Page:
Source: NeedPix, Public Domain
Amid the information overload, it may help, even at the risk of reductionism, to offer a super-distillation of the advice on how to live life.
So, as a thought experiment, I reflected on my 1,538 How To Do Life posts here on PsychologyToday.com to identify what, for each of life’s seven core components, is the single idea that has been most helpful across the 5,700 career and personal advising clients I’ve had the privilege of serving. Here they are:
Musts more than passion. More than following their passion or even using their core skills or degrees, my clients have been most likely to find career contentment by pursuing work that meets as many basic career attributes as possible: decent pay, reasonable commute, good boss and co-workers, ethical work, and learning opportunities. And those are more likely to be found away from the madding crowd that’s fighting for the few such jobs in fields that many people are passionate about: sports, music, the environment, fashion, and politics.
Accept or leave. As any psychotherapist or relationship counselor knows, foundationally changing a person is difficult. More often, romantic partners and even close platonic friends are wise to, yes, work on some self-improvement, for example, reducing or eliminating substance abuse, being neater around the house, and listening better, but more, to accept each other’s fundamental nature, for example, sex drive, work ethic, and intelligence. If you find a person’s foundational characteristics anathema, perhaps after a bit of effort at improvement, it may be wise to cut your losses. There are many fish in the sea and sometimes, swimming solo is wisest of all.
Save on housing and on higher education. By far, those are most people’s largest expenses and, fortunately, there are ways to save big on both with little or no decrement to your life.
Regarding housing, one way to save a fortune is to buy or rent in a dicey neighborhood. With just reasonable precautions, you’re about as safe as in a neighborhood that can cost vastly more. Over a lifetime, the savings can easily be in six if not seven figures.
Regarding higher education, yes, brand-name matters but that must be viewed only as a plus, not a dispositive factor. Sure, if you can get into Harvard or Stanford, you probably should go. But otherwise, as an undergraduate, it can be wise to start and perhaps finish an a community college, or return there for post-bachelor’s career training. At community colleges, instructors are hired and promoted mainly on their teaching ability not on arcane research productivity. That get you a better education at much lower cost. Yes, a degree from a community college or from No-Name State may require you to make more effort to land a good job, but that effort can well be worth the fortune in savings on higher education expenses.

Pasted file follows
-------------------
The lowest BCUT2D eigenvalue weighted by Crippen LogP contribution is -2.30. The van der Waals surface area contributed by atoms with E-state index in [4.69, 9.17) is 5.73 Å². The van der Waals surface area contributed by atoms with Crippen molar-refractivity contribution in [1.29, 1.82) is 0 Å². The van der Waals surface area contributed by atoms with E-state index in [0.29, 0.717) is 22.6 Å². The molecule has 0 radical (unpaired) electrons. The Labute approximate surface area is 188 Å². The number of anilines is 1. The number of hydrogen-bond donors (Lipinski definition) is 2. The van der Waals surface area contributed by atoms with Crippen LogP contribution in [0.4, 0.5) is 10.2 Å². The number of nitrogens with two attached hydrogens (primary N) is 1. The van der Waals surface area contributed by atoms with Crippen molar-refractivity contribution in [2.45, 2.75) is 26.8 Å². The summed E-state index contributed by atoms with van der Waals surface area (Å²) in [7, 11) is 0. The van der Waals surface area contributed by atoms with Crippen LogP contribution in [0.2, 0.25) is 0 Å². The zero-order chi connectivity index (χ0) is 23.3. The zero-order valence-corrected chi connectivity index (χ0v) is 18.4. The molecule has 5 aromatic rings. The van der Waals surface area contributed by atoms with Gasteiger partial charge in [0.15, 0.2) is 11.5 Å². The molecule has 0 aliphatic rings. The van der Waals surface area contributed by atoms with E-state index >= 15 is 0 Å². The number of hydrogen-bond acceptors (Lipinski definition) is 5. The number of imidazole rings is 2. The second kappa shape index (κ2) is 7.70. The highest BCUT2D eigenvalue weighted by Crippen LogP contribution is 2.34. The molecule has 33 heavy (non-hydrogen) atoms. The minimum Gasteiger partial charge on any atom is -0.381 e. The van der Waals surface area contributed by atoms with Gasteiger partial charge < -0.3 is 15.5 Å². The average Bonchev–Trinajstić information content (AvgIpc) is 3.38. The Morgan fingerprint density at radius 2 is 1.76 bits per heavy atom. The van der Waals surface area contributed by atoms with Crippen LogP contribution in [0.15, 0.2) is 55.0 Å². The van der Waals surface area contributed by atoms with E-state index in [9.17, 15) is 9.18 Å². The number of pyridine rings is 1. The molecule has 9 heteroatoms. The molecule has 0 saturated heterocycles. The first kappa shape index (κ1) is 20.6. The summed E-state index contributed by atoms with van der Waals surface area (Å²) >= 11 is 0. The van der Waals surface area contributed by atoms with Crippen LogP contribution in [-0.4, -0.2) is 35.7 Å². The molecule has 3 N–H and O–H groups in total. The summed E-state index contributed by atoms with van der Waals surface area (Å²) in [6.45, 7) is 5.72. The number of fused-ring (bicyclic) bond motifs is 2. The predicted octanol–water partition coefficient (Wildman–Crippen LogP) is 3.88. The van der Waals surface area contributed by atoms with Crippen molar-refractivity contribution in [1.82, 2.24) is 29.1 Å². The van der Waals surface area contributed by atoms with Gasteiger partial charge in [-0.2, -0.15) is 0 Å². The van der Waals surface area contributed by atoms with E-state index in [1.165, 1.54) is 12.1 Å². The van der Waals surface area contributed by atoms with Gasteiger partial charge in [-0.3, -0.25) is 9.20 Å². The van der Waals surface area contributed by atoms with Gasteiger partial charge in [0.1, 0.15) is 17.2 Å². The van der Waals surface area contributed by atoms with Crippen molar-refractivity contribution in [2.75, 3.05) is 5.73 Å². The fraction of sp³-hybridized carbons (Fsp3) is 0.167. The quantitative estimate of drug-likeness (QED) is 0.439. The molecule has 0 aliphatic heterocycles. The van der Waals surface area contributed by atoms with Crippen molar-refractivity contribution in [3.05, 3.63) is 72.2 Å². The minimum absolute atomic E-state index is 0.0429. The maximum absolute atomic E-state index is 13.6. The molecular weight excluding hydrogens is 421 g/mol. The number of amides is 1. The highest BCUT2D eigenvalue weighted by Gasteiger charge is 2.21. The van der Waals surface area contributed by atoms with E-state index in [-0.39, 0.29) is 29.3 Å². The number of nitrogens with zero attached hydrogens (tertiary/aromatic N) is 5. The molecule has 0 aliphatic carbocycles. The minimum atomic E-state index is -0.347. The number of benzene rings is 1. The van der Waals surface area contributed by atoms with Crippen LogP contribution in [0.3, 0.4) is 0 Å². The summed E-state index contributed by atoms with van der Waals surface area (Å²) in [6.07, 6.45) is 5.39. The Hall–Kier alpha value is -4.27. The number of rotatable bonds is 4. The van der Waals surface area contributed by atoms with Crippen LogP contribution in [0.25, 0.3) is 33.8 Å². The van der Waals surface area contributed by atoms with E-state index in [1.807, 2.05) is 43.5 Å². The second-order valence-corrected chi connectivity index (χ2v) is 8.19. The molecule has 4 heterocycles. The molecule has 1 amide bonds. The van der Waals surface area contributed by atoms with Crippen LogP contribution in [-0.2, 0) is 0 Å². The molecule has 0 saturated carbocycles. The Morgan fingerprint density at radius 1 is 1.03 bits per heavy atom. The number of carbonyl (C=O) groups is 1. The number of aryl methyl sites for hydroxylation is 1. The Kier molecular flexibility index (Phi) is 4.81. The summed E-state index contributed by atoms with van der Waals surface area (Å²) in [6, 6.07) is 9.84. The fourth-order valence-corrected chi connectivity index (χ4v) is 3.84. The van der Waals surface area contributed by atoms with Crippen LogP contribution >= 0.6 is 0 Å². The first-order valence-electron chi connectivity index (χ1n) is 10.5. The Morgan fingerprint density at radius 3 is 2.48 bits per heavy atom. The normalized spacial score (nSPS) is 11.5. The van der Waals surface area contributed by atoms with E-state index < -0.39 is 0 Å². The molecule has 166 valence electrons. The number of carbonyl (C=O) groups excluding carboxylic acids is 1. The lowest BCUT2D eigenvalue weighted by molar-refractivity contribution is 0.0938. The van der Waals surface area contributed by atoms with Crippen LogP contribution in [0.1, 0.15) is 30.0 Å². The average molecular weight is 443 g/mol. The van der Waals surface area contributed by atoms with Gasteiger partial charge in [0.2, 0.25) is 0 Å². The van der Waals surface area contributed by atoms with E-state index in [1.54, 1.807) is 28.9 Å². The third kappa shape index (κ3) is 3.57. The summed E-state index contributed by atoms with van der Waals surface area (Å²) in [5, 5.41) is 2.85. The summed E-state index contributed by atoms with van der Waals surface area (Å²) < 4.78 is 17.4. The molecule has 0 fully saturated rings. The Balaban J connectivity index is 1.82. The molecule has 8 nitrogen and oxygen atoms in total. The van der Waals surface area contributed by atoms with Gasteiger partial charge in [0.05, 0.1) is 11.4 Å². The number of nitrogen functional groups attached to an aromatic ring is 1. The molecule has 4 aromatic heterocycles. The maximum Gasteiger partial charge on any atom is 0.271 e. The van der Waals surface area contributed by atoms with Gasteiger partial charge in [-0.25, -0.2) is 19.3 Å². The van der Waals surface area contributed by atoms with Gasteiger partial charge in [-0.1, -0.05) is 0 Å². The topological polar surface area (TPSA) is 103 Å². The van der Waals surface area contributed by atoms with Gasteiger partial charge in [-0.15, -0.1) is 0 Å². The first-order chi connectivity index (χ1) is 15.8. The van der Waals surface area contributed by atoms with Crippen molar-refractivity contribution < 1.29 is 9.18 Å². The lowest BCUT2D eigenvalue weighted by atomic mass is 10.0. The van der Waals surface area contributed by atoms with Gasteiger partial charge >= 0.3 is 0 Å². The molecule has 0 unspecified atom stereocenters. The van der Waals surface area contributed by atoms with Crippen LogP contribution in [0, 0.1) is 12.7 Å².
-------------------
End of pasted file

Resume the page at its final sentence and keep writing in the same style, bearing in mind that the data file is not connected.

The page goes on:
Suppress and distract. Easy problems can be thought through, processed. But most emotional problems that send people to the therapist are quite recalcitrant. Of course, severe mental illness should be addressed by a professional, but garden-variety anxiety and angst may well be addressed by suppression: After briefly considering if there’s a solution, it may be best to suppress the anxiety-causing thought and distract yourself. Instead of self-absorption, focus on your work, helping others, creative outlet, etc. That tends to atrophy the mental neurons associated with the anxiety-causing thoughts. I have not found the adage true that suppression results in only short-term benefit, that like in Whack-a-Mole, if you push down one problem, two pop up elsewhere.
Within limits, accept your body. 95 percent of dieters gain all the weight back and often more, and yo-yoing is dangerous. Unless you’re morbidly obese, it may be wise to accept the weight your body seems to want to be, its so-called set point. Yes, try to moderate your eating but forgive yourself the occasional cheat. You’ll probably end up healthier and happier, not caught between the Scylla and Charybdis of feeling deprived or feeling guilt-ridden.
Focus on creative outlet. Too many people’s core recreations involve alcohol or drug abuse. I so wish that more of them would find their pleasure in creative outlet: whether acting, music, art, writing, comedy, magic, whatever, solo or as part of a team. Even if you’re not creative, a behind-the-scenes role such as stage manager for a community theater, researcher or editor for an author, crew assistant on a sailboat, or roadie for a band can be great fun without violating your body.
The life well-led
Focus on contribution. I’ll admit that my own behavior is extreme—I work 60 to 70 hours a week and wouldn’t have it any other way. I do that because I’ve become convinced that the life well-led is about maximizing contribution. Sure, I enjoy watching movies, playing ball, and hanging out as much as the next person, but I force myself, yes force myself, for said 60 to 70 hours a week, to prioritize contribution over pleasure. While it’s unrealistic of me to expect most of you to do the same, I couldn’t write an article on my top tips without mentioning that one.
Those are my top seven. Are there any that you want to add to your list?
I read this aloud on YouTube.